The European Commission has eased visa regulations to allow easier access to Non-New Zealanders to travel to Schengen member States.
The move will open up a large part of Europe to New Zealand residents holding passports other than those issued by the New Zealand government.
New Zealand citizens already have easier access to these countries.
Claire Reynolds, Manager of Global Visas, an Auckland based company, said that the new rules became effective on February 2, 2020.
“This is good news for New Zealand resident migrants who want to travel to Europe. We can now apply six months before the travel dates and the need for them to go to Australia to have their biometrics done has been removed,” she said.
Ms Reynolds said that Schengen countries that do not have diplomatic presence in New Zealand will now be required to have a representative to take care of their requirements.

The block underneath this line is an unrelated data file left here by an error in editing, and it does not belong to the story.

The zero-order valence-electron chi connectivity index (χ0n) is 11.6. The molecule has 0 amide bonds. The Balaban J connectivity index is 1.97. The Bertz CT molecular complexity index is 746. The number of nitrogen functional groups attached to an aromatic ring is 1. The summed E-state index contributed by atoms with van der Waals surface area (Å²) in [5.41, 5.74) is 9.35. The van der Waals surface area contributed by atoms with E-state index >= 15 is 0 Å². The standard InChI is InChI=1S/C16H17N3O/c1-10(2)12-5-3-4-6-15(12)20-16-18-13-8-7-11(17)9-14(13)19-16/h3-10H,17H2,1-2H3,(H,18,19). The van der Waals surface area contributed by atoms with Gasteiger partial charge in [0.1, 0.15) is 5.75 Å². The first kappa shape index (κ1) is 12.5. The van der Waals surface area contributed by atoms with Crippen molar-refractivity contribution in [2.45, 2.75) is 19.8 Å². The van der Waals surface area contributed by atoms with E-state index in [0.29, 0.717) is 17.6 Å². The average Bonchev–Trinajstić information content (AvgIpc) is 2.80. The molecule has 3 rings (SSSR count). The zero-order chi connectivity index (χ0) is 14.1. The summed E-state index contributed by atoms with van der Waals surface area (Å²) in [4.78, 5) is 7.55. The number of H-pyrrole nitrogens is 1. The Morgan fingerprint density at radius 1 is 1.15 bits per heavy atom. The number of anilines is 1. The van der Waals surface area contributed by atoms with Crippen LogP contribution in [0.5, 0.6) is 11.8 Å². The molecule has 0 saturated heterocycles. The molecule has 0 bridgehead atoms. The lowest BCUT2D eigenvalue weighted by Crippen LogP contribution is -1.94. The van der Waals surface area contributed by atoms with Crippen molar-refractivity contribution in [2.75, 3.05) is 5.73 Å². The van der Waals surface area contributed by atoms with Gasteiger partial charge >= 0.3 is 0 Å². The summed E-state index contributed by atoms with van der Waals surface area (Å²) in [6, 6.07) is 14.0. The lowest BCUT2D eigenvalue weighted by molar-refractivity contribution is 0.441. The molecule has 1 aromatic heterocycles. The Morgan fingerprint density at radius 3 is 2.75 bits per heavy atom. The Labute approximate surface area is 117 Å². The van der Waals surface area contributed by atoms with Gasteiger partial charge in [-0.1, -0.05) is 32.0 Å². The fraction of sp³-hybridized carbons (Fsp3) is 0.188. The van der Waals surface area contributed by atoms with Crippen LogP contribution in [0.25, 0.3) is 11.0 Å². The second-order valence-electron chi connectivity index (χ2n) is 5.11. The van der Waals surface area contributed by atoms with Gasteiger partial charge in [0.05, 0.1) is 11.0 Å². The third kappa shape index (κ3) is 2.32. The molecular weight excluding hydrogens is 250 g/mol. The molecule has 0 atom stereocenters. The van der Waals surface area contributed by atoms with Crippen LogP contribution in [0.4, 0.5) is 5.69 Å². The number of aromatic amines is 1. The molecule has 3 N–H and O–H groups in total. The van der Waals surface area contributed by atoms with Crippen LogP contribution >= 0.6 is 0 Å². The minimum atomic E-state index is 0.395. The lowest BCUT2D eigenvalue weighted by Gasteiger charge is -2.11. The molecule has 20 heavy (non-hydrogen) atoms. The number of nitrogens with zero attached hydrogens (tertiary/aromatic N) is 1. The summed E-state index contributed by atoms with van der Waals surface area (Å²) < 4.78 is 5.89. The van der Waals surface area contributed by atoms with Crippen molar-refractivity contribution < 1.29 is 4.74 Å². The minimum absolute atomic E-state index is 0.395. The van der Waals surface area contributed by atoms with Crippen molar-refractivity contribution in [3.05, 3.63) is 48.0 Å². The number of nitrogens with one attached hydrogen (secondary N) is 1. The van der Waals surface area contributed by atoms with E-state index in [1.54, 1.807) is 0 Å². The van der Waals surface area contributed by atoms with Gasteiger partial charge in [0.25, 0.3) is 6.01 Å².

“Some embassies and consulates are covering for fellow-Schengen members,” she said.
Ms Reynolds said that there is good news for businesses keen on engaging with these countries.
“Frequent visitors, subject to certain conditions, may be able to get multiple entry visas valid up to five years to travel to the Schengen States,” Ms Reynolds said.
About Schengen Visa
According to the European Commission, a Schengen Visa is a short-stay visa allowing its holder to move within the Schengen areas.
It covers 26 member countries including Austria, Belgium, Cech Republic, Denmark, Estonia, Finland, France, Germany, Greece, Hungary, Iceland, Italy, Latvia, Liechtenstein, Lithuania, Luxembourg, Malta, Netherlands, Norway, Poland, Portugal, Slovakia, Slovenia, Spain, Sweden and Switzerland.
“A Schengen Visa is an authorisation issued by a Schengen State to (a) transit through or an intended stay in the territory of the Schengen Stages of a duration of no more than 90 days in any 180 days period (Short Stay Visa) and (b) transit through the international transit areas of the Schengen States (Airport Transit Visa),” the Commission said.